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If you’re already familiar with the squat rack and you want to start pushing those gains to the next level, you’ll want to start varying your squat type.

If you’ve read our blog on how to improve your squat, you’ll remember we spoke about changing up your squats to progress. This is to build the muscles involved in sections, so you’ll be better equipped to take the weight when you return to the archetypal squat.

So, if you’re comfortable with your squat technique but your muscle gains have started to curb, try building in these squat variations. They will take time to master, but do them correctly, and you’ll start to level up.

Squat variations

 

Box squats

What are they?

Quite literally, doing squats with a box seat behind you. The box can be set at specific heights so you can keep an eye on your squat depth. The seat is also specially designed so that can take up to 400kg.

Why box squat?

Box squats break the Stretch-Shortening Cycle. This means you don’t get the added push from your muscles to help you back out of the squat. By breaking the cycle – by sitting down and pausing for a second – you’re giving your body enough time to re-set. Ascending from the squat box is much more difficult than maintaining the momentum and pushing straight back up. This ultimately means when you return to squats without a box, you’ll be stronger.

Another benefit is that the squat box allows you to push your weight back more, so you can emphasise your weight load down your posterior chain. If you feel unsteady while doing free-squats, you won’t be able to progress until you start to inch the weight back. By doing this, you will give your knees a break – ideal if you squat large weight loads regularly. You'll also start to strengthen your stabilising muscles. Work on your flexibility and you’ll have a deeper, stronger squat.

Tips/common mistakes:

• The box is designed to allow you to sit back and break the Stretch-Shortening Cycle. It’s not there to allow you to relax your muscles. The objective is to keep your spine straight and your muscles tense as you touch the seat with your hamstrings.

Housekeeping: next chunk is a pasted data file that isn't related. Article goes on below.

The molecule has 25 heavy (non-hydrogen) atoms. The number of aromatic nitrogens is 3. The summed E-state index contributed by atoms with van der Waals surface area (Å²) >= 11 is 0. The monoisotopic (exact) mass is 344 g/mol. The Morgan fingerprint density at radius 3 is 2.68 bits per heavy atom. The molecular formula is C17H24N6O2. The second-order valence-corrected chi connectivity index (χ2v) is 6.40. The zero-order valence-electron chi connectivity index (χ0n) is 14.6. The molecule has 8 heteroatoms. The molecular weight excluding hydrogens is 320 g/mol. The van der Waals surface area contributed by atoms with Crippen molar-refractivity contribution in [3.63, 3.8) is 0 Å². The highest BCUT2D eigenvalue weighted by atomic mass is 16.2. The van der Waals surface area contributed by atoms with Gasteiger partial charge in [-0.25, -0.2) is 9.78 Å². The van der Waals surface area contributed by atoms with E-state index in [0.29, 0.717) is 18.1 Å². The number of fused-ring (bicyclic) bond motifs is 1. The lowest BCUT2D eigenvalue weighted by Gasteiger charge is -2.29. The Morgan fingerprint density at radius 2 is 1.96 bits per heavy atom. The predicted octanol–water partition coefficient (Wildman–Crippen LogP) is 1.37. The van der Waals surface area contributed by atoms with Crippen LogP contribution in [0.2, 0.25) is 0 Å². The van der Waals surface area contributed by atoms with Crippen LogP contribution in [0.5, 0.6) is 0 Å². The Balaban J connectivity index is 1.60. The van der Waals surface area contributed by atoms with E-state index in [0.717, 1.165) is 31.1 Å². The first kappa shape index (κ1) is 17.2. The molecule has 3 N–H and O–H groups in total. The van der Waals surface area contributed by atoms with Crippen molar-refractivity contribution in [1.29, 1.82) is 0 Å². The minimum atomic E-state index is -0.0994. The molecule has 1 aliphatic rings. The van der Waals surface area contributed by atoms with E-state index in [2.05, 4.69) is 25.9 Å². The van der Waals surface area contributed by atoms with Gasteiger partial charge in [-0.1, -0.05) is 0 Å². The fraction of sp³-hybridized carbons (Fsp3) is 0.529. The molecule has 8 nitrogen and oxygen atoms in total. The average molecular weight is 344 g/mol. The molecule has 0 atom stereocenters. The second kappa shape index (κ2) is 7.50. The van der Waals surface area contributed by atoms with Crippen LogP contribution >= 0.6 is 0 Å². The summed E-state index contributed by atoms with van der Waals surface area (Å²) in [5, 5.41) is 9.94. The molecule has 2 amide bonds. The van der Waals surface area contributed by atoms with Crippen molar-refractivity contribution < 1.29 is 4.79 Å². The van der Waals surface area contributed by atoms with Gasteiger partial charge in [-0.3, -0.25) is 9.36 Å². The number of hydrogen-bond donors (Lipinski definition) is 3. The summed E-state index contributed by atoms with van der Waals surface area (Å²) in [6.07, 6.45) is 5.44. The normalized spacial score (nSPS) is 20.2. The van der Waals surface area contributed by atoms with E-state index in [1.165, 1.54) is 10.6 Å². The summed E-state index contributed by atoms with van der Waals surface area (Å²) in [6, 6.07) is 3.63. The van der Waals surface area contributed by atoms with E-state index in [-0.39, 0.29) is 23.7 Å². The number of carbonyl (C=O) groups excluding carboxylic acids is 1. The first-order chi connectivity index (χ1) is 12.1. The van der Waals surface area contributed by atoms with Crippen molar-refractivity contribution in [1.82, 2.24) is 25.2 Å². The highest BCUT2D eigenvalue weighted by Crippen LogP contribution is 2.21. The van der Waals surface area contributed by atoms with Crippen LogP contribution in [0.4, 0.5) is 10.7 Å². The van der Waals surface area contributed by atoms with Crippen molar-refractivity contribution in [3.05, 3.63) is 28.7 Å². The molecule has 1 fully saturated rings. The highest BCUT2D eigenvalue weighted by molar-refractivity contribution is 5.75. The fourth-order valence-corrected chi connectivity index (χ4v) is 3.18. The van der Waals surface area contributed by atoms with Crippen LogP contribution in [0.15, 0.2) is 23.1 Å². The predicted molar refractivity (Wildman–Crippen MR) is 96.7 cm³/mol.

• The box shouldn’t be too high. Again, unfortunately, it’s not a seat so we’re not looking for a classic chair height. You want to develop your posterior chain so make sure you’re going as deep as you can, without any joint discomfort. If you start breaking into good mornings then you need to raise the squat box slightly and work on your hip and ankle mobility, as well as your lower back strength.

• The weight trajectory for box squats is slightly different from the classic squat. With a box squat the bar moves down and then back. Whereas with a classic squat, the weight path goes straight down. As you build back up to doing squats without the box but with a heavier weight, pause at your full squat depth. Hold it for five seconds, and then push back up. This will not only allow you to break that Stretch Shortening Cycle, but it will also help you to re-engage your knee and ankle joints.

 

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Pin squats

What are they?

This is a partial squat done in the power cage or squat rack. The weight load is slightly higher than your one-rep max (by about five to ten pounds) and the safety bars are set at your half-squat position. They’re performed after you have warmed up but not at the end of a training session.

Why pin squat?

We know half squats on their own aren’t going to improve your squat strength. However, by lifting this heavier weight, you are preparing your nervous system for the next level. This is known as supramaximal stimulus and is used by trained lifters to squat heavier weight loads.

Tips/common mistakes:

• Pin squats can be difficult. So, it’s important you’re confident with your technique before you try these. Lifting more than five-ten pounds over your one-rep max can be dangerous and leave you at risk of injury. Know your weights and don’t try to lift too much.

• Pin squats are not to be done until failure. You’re looking to do no more than four reps in each set. Don’t lift too much when you’re fatigued and don’t try these if you have any niggling injuries.

• Like the box squat, pin squats are also a way of breaking the Stretch-Shortening Cycle. When you squat down into the partial squat position, make sure the bar weight rests on the safety bars. This will help with hypertrophy and strengthening.

 

With both types of squats, you are looking to increase your weight. This means added pressure onto all the areas of your body involved in squatting.

There are lots of ways Mirafit equipment can help you optimise your squats:

Squat ramp

Safety bar – to relieve pressure on your shoulders

Weight belts

Barbell squat pads

Weight gloves

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Got the technique down? Show us how it’s done on Facebook and Instagram @mirafitofficial.